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Palm OS Communications Primer: Net Library

  • August 11, 2004
  • By Alex Gusev
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Typical Scenarios

Before all the story, let's just declare that basically all network applications may be classified either as servers or clients. You certainly may develop some program that will combine both of them simultaniously. But, in most cases, with a Palm device you will need to create clients rather than servers. There are well-known schemas for each type of application. You can find then in any book. Here we place them for reference only:

Client:

  • Perform name resolution to obtain a list of addresses to communicate with (NetLibGetHostByName, NetLibAddrAToIN, and so forth)
  • Open a socket with the NetLibSocketOpen function using the properties returned in the above call
  • Attempt to connect to the server with the NetLibSocketConnect function
  • Exchange data with a server, using the send/recv functions
  • For connection-oriented sockets, shut down the socket with the NetLibSocketShutdown function
  • Close the socket with the NetLibSocketClose function

Server:

  • Perform name resolution to obtain a list of addresses to serve on
  • Create a list of serving sockets, one for each address, using the NetLibSocketOpen function
  • Name the sockets with the NetLibSocketBind function
  • For TCP stream sockets, listen for incoming client connections with the NetLibSocketListen function
  • Wait for incoming data (connectionless) or connections (connection-oriented)
  • For TCP, accept a client connection with the NetLibSocketAccept function
    The accept function creates a new socket. The original socket opened by the server continues to listen and can be used to accept more connections until closed. Server applications must close the listening socket, in addition to any sockets created, by accepting a client connection
  • Exchange data with a server, using the send/recv functions
  • For applications that require compatibility with both connection-oriented and connectionless sockets, always use sendto and recvfrom
  • For connection-oriented sockets, shut down the socket with the NetLibSocketShutdown function
  • When data exchange between the server and client ends, close the socket with the NetLibSocketClose function.
    An application should call NetLibSocketShutdown before calling NetLibSocketClose

Below we will consider some aspects of each application type.

Creation and Setup

In the case of Palm OS, you must call the NetLibSocketOpen function to create the socket:

// Open a socket
UInt16 libRefnum = 0;
Err error = errNone;
...
NetSocketRef socket =
         NetLibSocketOpen(libRefnum,              // Network library
                          netSocketAddrINET,      // Address domain
                          netSocketTypeStream,    // Socket type
                          netSocketProtoIPTCP,    // Protocol
                          -1,                     // Timeout
                          &error                  // Error result
                          );
if (error)
{
// Handle it somehow
}

Because it's written in SDK's help, Net Library supports INET or Raw address domains. You may specify either TCP/IP, UDP, or Raw socket types. For simplicity, we will not discuss Raw sockets, just couple of comments; this is long story by itself.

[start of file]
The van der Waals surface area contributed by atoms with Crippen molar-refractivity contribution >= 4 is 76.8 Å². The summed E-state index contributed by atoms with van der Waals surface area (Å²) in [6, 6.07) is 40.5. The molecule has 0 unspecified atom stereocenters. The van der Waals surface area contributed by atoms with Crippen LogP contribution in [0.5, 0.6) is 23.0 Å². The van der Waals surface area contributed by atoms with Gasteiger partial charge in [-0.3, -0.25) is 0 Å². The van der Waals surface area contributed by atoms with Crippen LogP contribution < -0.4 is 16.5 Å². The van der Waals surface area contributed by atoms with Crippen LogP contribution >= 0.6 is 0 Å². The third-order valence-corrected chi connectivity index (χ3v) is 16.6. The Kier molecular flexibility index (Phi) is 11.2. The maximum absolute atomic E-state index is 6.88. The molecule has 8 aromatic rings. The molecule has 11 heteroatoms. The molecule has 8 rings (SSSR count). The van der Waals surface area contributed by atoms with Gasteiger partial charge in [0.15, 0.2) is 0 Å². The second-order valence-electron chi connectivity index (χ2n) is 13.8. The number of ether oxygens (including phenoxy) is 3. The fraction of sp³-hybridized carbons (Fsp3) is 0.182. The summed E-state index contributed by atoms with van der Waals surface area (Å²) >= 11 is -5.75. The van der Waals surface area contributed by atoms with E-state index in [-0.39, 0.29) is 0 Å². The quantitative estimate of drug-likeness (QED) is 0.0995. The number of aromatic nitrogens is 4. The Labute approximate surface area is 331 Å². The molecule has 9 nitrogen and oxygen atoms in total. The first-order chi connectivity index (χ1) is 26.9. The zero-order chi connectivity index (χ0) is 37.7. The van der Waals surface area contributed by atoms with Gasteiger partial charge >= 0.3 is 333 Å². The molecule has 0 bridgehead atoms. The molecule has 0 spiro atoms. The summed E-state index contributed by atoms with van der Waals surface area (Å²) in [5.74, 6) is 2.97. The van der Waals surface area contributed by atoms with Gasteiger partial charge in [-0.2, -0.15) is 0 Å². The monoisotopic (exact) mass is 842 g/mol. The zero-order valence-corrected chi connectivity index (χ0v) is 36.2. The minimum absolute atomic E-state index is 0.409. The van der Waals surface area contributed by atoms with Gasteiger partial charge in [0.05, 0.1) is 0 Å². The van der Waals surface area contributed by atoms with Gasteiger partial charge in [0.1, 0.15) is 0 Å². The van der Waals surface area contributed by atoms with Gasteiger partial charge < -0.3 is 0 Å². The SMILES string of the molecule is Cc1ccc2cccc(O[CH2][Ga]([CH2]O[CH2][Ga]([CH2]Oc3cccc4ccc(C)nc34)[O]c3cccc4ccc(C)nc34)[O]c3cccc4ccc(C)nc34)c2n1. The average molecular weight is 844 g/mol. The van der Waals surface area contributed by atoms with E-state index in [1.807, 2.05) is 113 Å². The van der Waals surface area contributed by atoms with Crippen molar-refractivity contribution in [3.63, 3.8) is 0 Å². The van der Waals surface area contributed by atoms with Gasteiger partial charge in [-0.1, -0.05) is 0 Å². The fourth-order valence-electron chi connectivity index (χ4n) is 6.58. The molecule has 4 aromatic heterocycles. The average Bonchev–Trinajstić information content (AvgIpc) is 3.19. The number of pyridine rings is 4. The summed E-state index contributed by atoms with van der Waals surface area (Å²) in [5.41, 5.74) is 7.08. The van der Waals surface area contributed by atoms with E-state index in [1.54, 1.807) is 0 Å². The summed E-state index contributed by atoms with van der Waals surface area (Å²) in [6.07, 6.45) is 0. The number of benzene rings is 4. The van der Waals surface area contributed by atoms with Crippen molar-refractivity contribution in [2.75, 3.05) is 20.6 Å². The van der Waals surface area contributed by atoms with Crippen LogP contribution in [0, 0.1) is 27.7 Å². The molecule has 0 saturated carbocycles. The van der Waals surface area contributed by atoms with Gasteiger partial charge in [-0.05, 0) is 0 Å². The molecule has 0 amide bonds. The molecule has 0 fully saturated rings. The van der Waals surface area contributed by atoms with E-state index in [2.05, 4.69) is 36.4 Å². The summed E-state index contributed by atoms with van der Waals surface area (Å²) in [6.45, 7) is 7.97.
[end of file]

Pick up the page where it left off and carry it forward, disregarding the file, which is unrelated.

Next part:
Well, here are a few words about raw sockets anyway. Since Palm OS 3.0, the following types are supported:

  • Raw sockets in the netSocketAddrINET domain: In this case, you must bind the socket to an IP address using NetLibSocketBind, passing a NetSocketAddrINType structure for the socket address. The port field is ignored.
    For applications that use raw sockets in the INET domain, the net library checks the destination IP address of all incoming packets to see if it matches any of those raw sockets. If it does, the packet is enqueued directly into the matching socket and is not passed to the protocol stack.
    When an application sends data through raw sockets in the IP domain, the net library packages the data into a packet and passes it directly to the interface's send routine. You are responsible for forming the entire IP header, including any necessary checksums, source and destination IP address, and so on.
  • Raw sockets in the netSocketAddrRaw domain with no protocol: In this case, you must bind the socket to an interface using NetLibSocketBind, passing a NetSocketAddrRawType structure for the socket address. The instance and creator specify from which interface the caller wants to receive raw packets.
    When an interface is bound to a raw socket with no protocol, the net library places that interface into raw mode. In raw mode, the interface passes all incoming packets, no matter what the link layer protocol, to its raw receive function.
    When an application sends data through a raw socket with no protocol, the net library packages the data into a packet and passes it directly to the interface's send routine.
    The interface remains in raw mode until the raw socket is closed

Thus, the main headaches are on you.

If we've succeeded to open a socket of the desired type, we have several opportunities. Your can get or set a lot of socket options by calling NetLibSocketOptionSet; for example, linger behavior, OOB data processing, blocking mode, and so forth. The next snippet demonstrates how to cancel the blocking mode:

UInt8 bNonBlocking = 1;
Int16 nRes =
      NetLibSocketOptionSet(libRefnum, socket,
                            netSocketOptLevelSocket,
                            netSocketOptSockNonBlocking,
                            &bNonBlocking,sizeof(bNonBlocking),
                             -1, &err);

As you can see, in the meantime all the stuff is pretty similar to UNIX or Windows.





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